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Atenolol Tablets

25mg, 50mg, 100mg


Atenolol is one of a group of medicines called beta blockers and is used for blood pressure.

Information Leaflet
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Atenolol tablets contain the active ingredient atenolol. Atenolol is one of a group of medicines called beta blockers.

Atenolol Tablets are used

• Treat high blood pressure (hypertension).
• Treat uneven heart beats (arrhythmias).
• Help prevent chest pain characterised by a painful feeling of tightness in the chest (angina pectoris);
• Protect the heart in the early treatment after a heart attack (myocardial infarction).

It works by making your heart beat more slowly and with less force.

Additional information

Pack Size

25mg, 50mg, 100mg

Uses / Instructions

Take as directed by your doctor


Talk to your doctor before taking Atenolol tablets if:

• You have asthma, wheezing or any other similar breathing problems, or you get
allergic reactions, for example to insect stings. If you have ever had asthma or wheezing, do not take this medicine without first checking with your doctor.
• you have a type of chest pain (angina) called Prinzmetal’s angina.
• You have poor blood circulation or controlled heart failure.
• You have first-degree heart block.
• You have diabetes. Your medicine may change how you respond to having low blood sugar. You may feel your heart beating faster.
• You have thyrotoxicosis (a condition caused by an overactive thyroid gland). Your
medicine may hide the symptoms of thyrotoxicosis.
• You have problems with your kidneys. You may need to have some check-ups during
your treatment.

If you are not sure if any of the above apply to you, talk to your doctor or pharmacist before taking Atenolol tablets.

Other medicines and Atenolol Tablets

Tell your doctor or pharmacist if you are taking, have recently taken or might take any other medicines. This includes medicines that you buy without a prescription and herbal medicines. This is because Atenolol Tablets can affect the way some other medicines work and some medicines can have an effect on Atenolol Tablets.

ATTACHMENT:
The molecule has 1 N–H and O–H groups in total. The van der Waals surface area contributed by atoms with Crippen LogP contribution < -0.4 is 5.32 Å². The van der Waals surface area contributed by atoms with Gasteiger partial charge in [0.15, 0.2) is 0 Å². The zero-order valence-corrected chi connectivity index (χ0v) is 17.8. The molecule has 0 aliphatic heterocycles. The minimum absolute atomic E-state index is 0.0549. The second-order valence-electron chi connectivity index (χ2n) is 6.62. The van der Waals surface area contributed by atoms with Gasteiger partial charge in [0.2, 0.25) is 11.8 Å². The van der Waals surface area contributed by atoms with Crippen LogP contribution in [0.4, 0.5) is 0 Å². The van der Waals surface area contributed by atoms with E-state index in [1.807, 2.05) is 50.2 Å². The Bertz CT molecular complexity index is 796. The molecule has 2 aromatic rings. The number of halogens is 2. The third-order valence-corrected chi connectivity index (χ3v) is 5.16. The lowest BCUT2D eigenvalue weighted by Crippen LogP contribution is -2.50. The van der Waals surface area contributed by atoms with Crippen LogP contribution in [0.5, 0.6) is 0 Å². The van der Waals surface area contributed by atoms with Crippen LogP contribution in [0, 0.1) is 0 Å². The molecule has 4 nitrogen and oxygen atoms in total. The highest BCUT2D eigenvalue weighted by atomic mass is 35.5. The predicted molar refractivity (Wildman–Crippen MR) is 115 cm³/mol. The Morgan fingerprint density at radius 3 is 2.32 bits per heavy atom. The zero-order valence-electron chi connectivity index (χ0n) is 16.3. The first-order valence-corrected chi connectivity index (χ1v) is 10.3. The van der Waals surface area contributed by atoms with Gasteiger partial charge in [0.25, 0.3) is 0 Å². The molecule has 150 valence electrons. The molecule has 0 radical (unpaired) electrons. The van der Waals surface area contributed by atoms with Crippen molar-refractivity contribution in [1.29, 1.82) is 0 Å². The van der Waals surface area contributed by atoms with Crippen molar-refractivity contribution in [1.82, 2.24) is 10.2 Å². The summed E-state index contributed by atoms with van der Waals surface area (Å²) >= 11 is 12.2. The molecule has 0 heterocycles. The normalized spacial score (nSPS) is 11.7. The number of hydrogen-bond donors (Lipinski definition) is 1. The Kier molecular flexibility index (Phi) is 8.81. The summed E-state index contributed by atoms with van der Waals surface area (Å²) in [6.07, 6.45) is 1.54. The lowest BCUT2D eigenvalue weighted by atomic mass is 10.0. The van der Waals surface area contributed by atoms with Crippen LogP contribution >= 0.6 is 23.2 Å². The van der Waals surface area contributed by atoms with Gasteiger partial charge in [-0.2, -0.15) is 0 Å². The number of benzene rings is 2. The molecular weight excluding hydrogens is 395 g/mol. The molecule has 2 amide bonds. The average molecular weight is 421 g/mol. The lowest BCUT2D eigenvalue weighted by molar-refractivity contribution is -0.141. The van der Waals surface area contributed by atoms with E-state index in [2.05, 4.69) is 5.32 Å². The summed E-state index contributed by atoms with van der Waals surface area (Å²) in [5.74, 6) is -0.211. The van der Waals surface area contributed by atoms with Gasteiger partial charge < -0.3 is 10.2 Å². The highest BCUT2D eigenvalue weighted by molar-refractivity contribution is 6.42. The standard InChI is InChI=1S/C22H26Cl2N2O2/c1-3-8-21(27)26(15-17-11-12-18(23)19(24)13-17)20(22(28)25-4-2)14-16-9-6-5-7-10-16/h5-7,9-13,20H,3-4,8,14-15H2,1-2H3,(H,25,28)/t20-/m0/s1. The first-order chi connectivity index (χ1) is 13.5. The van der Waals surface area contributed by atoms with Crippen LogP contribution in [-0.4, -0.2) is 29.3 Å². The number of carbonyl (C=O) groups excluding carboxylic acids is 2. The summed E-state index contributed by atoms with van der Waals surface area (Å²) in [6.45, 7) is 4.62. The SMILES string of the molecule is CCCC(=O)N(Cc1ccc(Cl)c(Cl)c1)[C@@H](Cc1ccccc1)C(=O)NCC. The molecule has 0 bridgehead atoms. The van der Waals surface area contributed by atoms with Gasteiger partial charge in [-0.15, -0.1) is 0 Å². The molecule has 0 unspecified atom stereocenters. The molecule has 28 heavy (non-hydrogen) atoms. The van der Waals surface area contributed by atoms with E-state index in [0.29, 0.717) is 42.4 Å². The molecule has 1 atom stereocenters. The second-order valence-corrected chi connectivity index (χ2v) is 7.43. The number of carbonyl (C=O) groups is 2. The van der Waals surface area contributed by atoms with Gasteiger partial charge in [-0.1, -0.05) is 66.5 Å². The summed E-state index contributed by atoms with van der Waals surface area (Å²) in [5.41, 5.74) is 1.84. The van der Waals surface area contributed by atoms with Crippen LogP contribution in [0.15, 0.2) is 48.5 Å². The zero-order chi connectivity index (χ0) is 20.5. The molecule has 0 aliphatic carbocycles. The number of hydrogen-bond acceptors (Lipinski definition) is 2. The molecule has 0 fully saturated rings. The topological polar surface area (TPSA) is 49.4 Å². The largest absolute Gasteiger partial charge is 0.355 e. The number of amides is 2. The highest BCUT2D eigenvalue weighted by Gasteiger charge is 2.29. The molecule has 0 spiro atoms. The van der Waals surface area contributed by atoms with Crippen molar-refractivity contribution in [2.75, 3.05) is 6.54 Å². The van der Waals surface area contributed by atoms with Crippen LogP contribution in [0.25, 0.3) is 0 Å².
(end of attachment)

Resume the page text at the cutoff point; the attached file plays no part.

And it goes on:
You must consult your doctor if you are planning to combine Atenolol tablets with the
medicines listed below:

• Clonidine (for high blood pressure or migraine). If you are taking clonidine and Atenolol tablets together, do not stop taking clonidine unless your doctor tells you to do so. If you have to stop taking clonidine, your doctor will give you careful instructions about how to do it.
• Verapamil, diltiazem and nifedipine (for high blood pressure or chest pain).
• Disopyramide, quinidine or amiodarone (for an uneven heart beat).
• Digoxin (for heart problems).
• Adrenaline, also known as epinephrine (a medicine that stimulates the heart).
• Ibuprofen or indometacin (for pain and inflammation).
• Insulin or medicines that you take by mouth for diabetes.
• Medicines to treat nose or sinus congestion or other cold remedies (including those you can buy in the pharmacy).


If you go into hospital to have an operation, tell the anaesthetist or medical staff that you are taking Atenolol Tablets. This is because you can get low blood pressure (hypotension) if you are given certain anaesthetics while you are taking Atenolol Tablets.

If you are in any doubt, always consult your doctor or pharmacist.

Taking Atenolol tablets with food & drink Alcohol may cause your blood pressure to drop too low. You should avoid or limit how much alcohol you drink whilst taking this medicine. Discuss this with your doctor if you have any concerns.

Pregnancy, breast-feeding and fertility

If you are pregnant, trying to become pregnant or are planning to have a baby, or are
breast-feeding, talk to your doctor before taking this medicine. Always talk to your doctor
before taking any medicine.

Driving and using machines

• Your medicine is not likely to affect you being able to drive or use any tools or machines. However, it is best to wait to see how your medicine affects you before trying
these activities.
• If you feel dizzy or tired when taking this medicine, do not drive or use any tools or

See patient information leaflet for full details.

Side Effects

Common: may affect up to 1 in 10 people)

• You may notice that your pulse rate becomes slower while you are taking the tablets. This is normal, but if you are concerned, please tell your doctor about it.
• Cold hands and feet.
• Diarrhoea.
• Feeling sick (nausea).
• Feeling tired or aching and tired muscles.

Uncommon: may affect up to 1 in 100 people)

• Disturbed sleep.


The active ingredient is Atenolol

For a list of other ingredients see the patient information leaflet of the pack you receive as different brands have different other ingredients.


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